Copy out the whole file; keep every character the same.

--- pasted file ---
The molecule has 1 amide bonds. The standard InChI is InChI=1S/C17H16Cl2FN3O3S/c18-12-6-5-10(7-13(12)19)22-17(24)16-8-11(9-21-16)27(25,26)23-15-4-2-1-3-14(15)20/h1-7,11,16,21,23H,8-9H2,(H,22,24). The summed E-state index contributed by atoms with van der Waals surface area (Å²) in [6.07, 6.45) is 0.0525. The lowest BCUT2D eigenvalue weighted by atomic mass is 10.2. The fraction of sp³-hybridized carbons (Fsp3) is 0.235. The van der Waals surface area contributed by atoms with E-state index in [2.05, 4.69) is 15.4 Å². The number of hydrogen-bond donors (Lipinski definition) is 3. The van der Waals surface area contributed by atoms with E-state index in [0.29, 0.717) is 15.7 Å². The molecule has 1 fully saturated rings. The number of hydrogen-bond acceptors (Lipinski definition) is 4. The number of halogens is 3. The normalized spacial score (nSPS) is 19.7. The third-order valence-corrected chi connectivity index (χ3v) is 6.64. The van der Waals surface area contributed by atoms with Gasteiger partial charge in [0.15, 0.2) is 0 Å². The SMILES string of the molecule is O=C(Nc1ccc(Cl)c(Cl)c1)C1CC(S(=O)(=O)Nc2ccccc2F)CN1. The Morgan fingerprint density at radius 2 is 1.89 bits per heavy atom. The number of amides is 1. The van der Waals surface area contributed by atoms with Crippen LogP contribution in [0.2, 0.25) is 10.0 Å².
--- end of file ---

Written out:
The molecule has 1 amide bonds. The standard InChI is InChI=1S/C17H16Cl2FN3O3S/c18-12-6-5-10(7-13(12)19)22-17(24)16-8-11(9-21-16)27(25,26)23-15-4-2-1-3-14(15)20/h1-7,11,16,21,23H,8-9H2,(H,22,24). The summed E-state index contributed by atoms with van der Waals surface area (Å²) in [6.07, 6.45) is 0.0525. The lowest BCUT2D eigenvalue weighted by atomic mass is 10.2. The fraction of sp³-hybridized carbons (Fsp3) is 0.235. The van der Waals surface area contributed by atoms with E-state index in [2.05, 4.69) is 15.4 Å². The number of hydrogen-bond donors (Lipinski definition) is 3. The van der Waals surface area contributed by atoms with E-state index in [0.29, 0.717) is 15.7 Å². The molecule has 1 fully saturated rings. The number of hydrogen-bond acceptors (Lipinski definition) is 4. The number of halogens is 3. The normalized spacial score (nSPS) is 19.7. The third-order valence-corrected chi connectivity index (χ3v) is 6.64. The van der Waals surface area contributed by atoms with Gasteiger partial charge in [0.15, 0.2) is 0 Å². The SMILES string of the molecule is O=C(Nc1ccc(Cl)c(Cl)c1)C1CC(S(=O)(=O)Nc2ccccc2F)CN1. The Morgan fingerprint density at radius 2 is 1.89 bits per heavy atom. The number of amides is 1. The van der Waals surface area contributed by atoms with Crippen LogP contribution in [0.2, 0.25) is 10.0 Å².